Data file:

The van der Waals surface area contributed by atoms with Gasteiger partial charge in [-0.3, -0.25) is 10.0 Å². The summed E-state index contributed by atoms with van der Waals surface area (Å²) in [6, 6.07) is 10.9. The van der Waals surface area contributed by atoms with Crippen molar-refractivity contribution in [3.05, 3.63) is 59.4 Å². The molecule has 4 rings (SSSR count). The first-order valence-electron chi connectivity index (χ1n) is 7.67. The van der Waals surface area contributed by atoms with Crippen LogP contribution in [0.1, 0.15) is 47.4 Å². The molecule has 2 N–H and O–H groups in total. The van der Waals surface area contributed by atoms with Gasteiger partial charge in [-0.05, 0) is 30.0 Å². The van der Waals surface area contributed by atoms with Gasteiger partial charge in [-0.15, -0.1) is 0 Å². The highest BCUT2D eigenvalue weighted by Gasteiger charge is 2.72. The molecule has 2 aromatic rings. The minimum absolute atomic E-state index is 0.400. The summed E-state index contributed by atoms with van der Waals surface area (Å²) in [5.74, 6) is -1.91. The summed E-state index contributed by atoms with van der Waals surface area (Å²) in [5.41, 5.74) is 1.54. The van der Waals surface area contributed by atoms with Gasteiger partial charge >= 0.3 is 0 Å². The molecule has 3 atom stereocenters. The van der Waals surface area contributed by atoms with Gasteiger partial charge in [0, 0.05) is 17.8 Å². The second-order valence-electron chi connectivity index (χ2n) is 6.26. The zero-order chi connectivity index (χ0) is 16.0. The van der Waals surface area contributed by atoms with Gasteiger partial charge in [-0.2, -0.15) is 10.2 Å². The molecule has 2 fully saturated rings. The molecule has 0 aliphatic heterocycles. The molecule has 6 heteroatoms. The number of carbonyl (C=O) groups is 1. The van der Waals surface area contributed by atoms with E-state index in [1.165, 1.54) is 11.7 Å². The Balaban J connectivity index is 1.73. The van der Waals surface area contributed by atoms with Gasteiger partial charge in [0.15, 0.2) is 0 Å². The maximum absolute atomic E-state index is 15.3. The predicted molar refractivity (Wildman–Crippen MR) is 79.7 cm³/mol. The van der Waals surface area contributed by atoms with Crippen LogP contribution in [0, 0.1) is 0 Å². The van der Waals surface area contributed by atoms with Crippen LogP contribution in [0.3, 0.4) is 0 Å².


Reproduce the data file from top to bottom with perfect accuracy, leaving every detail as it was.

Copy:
The van der Waals surface area contributed by atoms with Gasteiger partial charge in [-0.3, -0.25) is 10.0 Å². The summed E-state index contributed by atoms with van der Waals surface area (Å²) in [6, 6.07) is 10.9. The van der Waals surface area contributed by atoms with Crippen molar-refractivity contribution in [3.05, 3.63) is 59.4 Å². The molecule has 4 rings (SSSR count). The first-order valence-electron chi connectivity index (χ1n) is 7.67. The van der Waals surface area contributed by atoms with Crippen LogP contribution in [0.1, 0.15) is 47.4 Å². The molecule has 2 N–H and O–H groups in total. The van der Waals surface area contributed by atoms with Gasteiger partial charge in [-0.05, 0) is 30.0 Å². The van der Waals surface area contributed by atoms with Gasteiger partial charge in [-0.15, -0.1) is 0 Å². The highest BCUT2D eigenvalue weighted by Gasteiger charge is 2.72. The molecule has 2 aromatic rings. The minimum absolute atomic E-state index is 0.400. The summed E-state index contributed by atoms with van der Waals surface area (Å²) in [5.74, 6) is -1.91. The summed E-state index contributed by atoms with van der Waals surface area (Å²) in [5.41, 5.74) is 1.54. The van der Waals surface area contributed by atoms with Gasteiger partial charge >= 0.3 is 0 Å². The molecule has 3 atom stereocenters. The van der Waals surface area contributed by atoms with Gasteiger partial charge in [0, 0.05) is 17.8 Å². The second-order valence-electron chi connectivity index (χ2n) is 6.26. The zero-order chi connectivity index (χ0) is 16.0. The van der Waals surface area contributed by atoms with Gasteiger partial charge in [-0.2, -0.15) is 10.2 Å². The molecule has 2 fully saturated rings. The molecule has 0 aliphatic heterocycles. The molecule has 6 heteroatoms. The number of carbonyl (C=O) groups is 1. The van der Waals surface area contributed by atoms with E-state index in [1.165, 1.54) is 11.7 Å². The Balaban J connectivity index is 1.73. The van der Waals surface area contributed by atoms with Gasteiger partial charge in [0.15, 0.2) is 0 Å². The maximum absolute atomic E-state index is 15.3. The predicted molar refractivity (Wildman–Crippen MR) is 79.7 cm³/mol. The van der Waals surface area contributed by atoms with Crippen LogP contribution in [0, 0.1) is 0 Å². The van der Waals surface area contributed by atoms with Crippen LogP contribution in [0.3, 0.4) is 0 Å².